As midterms approach, students must choose where to cast their ballot

Many Wake Forest students choose to cast ballots in North Carolina, given its status as a swing state


Courtesy of Fox 8

Many Wake Forest students will cast a ballot in North Carolina.

Ashlyn Segler, Contributing Writer

With Election Day less than a month away, many out-of-state Wake Forest students must decide the state in which they wish to cast a ballot. 

On campus, this has forced out-of-state students to analyze which specific political candidates and localized issues deserve their vote the most. With the option to register in North Carolina, students have the opportunity to influence the outcome in a swing state and potentially alter the partisan balance of Congress. 

However, many factors have widely influenced the decision of where to vote among the student body. 

For those who made the choice to vote in their home state, the decision often came from a place of convenience. 

“I registered to vote in Pennsylvania on my 18th birthday and have just kept my registration there since,” sophomore Sydney Pasceri said. 

Others decided based on a tie to local politics. 

“I’m more invested in the politics of Maryland,” junior Jack Linde said. “I grew up there, and I understand the issues more.”

Alternatively, for those who have registered to vote in North Carolina, the decision often came down to where they believed their vote mattered most.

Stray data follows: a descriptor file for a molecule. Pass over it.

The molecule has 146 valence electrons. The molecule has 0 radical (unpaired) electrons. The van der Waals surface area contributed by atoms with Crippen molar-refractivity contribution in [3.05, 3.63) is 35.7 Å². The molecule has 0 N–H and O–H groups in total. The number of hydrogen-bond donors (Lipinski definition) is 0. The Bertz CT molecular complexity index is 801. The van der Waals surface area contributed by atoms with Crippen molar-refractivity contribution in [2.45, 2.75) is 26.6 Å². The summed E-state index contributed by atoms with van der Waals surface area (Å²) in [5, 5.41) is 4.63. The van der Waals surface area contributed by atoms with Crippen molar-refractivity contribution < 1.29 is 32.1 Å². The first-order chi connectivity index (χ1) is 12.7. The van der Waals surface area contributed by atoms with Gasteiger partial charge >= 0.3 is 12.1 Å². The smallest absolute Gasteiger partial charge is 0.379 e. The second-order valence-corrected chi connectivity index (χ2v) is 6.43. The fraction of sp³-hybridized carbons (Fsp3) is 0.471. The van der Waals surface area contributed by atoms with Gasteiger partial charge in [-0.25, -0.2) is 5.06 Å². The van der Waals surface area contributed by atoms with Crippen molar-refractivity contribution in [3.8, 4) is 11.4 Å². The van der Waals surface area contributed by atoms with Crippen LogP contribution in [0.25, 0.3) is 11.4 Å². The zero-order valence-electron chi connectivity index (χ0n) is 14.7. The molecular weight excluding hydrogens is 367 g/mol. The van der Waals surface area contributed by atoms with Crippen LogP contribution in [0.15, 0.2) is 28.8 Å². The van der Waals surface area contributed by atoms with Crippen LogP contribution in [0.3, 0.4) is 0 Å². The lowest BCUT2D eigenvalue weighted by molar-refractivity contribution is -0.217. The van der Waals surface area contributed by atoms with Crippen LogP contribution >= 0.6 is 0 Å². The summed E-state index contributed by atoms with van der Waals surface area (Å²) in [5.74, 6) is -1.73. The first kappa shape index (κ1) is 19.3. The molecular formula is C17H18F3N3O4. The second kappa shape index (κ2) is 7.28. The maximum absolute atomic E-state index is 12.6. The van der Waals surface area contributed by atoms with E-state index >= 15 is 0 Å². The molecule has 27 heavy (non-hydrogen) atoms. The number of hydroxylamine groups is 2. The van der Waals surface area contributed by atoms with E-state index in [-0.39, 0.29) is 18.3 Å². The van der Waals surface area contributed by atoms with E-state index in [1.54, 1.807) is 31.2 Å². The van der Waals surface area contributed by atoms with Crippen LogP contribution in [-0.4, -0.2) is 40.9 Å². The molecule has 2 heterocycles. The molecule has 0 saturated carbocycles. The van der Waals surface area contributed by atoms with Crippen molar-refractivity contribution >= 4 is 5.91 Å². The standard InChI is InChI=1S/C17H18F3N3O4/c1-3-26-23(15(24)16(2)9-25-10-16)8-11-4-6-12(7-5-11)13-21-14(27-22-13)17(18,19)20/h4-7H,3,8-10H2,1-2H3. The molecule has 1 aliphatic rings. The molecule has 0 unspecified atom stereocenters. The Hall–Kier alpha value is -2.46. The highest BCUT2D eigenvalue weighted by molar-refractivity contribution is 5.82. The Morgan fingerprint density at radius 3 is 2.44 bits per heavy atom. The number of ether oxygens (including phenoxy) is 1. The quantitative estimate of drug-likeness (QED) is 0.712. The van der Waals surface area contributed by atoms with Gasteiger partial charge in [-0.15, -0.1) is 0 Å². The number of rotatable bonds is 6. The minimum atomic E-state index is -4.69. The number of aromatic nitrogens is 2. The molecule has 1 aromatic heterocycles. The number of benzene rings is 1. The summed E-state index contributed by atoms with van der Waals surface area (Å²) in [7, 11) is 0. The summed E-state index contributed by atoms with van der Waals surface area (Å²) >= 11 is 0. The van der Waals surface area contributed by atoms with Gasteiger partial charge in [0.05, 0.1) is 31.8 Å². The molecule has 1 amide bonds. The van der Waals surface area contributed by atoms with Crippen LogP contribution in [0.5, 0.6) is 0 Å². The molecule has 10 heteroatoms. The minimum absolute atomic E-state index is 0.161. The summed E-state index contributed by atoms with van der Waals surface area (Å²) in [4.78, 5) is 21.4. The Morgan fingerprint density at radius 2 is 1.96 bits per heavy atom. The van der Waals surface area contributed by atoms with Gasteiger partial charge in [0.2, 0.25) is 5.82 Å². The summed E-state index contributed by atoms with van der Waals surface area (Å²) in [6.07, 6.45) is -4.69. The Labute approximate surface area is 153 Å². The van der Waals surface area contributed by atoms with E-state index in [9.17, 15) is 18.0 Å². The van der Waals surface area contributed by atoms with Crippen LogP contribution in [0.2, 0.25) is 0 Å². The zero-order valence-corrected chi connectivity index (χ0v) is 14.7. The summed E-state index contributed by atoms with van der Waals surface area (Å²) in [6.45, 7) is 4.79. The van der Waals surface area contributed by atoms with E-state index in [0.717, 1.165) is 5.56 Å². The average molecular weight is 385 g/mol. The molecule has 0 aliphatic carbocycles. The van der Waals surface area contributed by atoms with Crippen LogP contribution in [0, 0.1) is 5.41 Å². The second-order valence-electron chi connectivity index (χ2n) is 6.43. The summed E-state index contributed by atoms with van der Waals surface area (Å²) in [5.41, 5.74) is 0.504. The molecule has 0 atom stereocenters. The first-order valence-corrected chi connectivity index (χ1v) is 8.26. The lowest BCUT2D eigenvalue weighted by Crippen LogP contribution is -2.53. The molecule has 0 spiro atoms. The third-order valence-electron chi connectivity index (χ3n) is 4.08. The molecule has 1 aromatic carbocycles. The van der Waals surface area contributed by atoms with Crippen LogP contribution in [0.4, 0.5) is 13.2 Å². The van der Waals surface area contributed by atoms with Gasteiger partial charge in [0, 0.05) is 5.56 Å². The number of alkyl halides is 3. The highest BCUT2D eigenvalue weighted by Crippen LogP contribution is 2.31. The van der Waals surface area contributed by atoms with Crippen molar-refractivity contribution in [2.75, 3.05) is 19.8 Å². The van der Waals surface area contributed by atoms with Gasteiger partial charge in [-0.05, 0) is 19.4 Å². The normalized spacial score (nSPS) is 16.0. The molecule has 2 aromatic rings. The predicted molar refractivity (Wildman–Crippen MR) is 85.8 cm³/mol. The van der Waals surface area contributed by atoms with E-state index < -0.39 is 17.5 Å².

“Although I’m from Georgia, I vote in North Carolina because down the ballot, more seats are considered ‘swing’ seats, so I made the decision to vote here instead,” junior Lindsay Tucker said. “Also, voting in North Carolina is much more convenient for me and motivates me to vote since the decisions made here impact my life more than in Georgia.”

“I decided to register in North Carolina,” junior Hasan Pyarali from New Jersey said. “I just looked at where my vote will have the most power this election.”

Some students, like sophomore Collyn Ballentine, chose to vote in North Carolina based on their stance regarding a local politician or issue. 

“I chose to vote in North Carolina instead of Maryland,” Ballentine said. “I am very strongly opposed to Republican candidate Ted Budd’s stances on environmental policy, abortion, interracial marriages and same-sex marriage. I feel responsible as someone who believes in protecting equal rights and protecting the environment to vote against Ted Budd because his policies go directly against everything I stand for.”

Others cast a local ballot with the understanding that their vote would carry little weight in their home state.

“Previously, I would have preferred to vote in the election of where I live, because I think it is somewhat wrong of me to impose my beliefs on people who live in this state full time,” Ilan Nurko, a junior who is registered to vote in California said. “However, I think not voting in North Carolina could have national and worldwide impacts.”

Wake Forest is home to more than 5,000 out-of-state students, making up 67% of the combined graduate and undergraduate population on campus, according to the Wake Forest Fact Book. Wake Forest is a comparatively politically active campus as well. According to the National Study of Learning, Voting, and Engagement (NSLVE) Report, Wake Forest boasted a voting rate of 78.2% in 2020, up 29.9% from the 2016 election. This number notably surpasses the national institution voting average of 66%. 

With the Nov. 8 election approaching quickly, students who have not yet made a plan to vote can still register in the state of North Carolina. More information on voting can be found on the Office of Civic and Community Engagement’s website.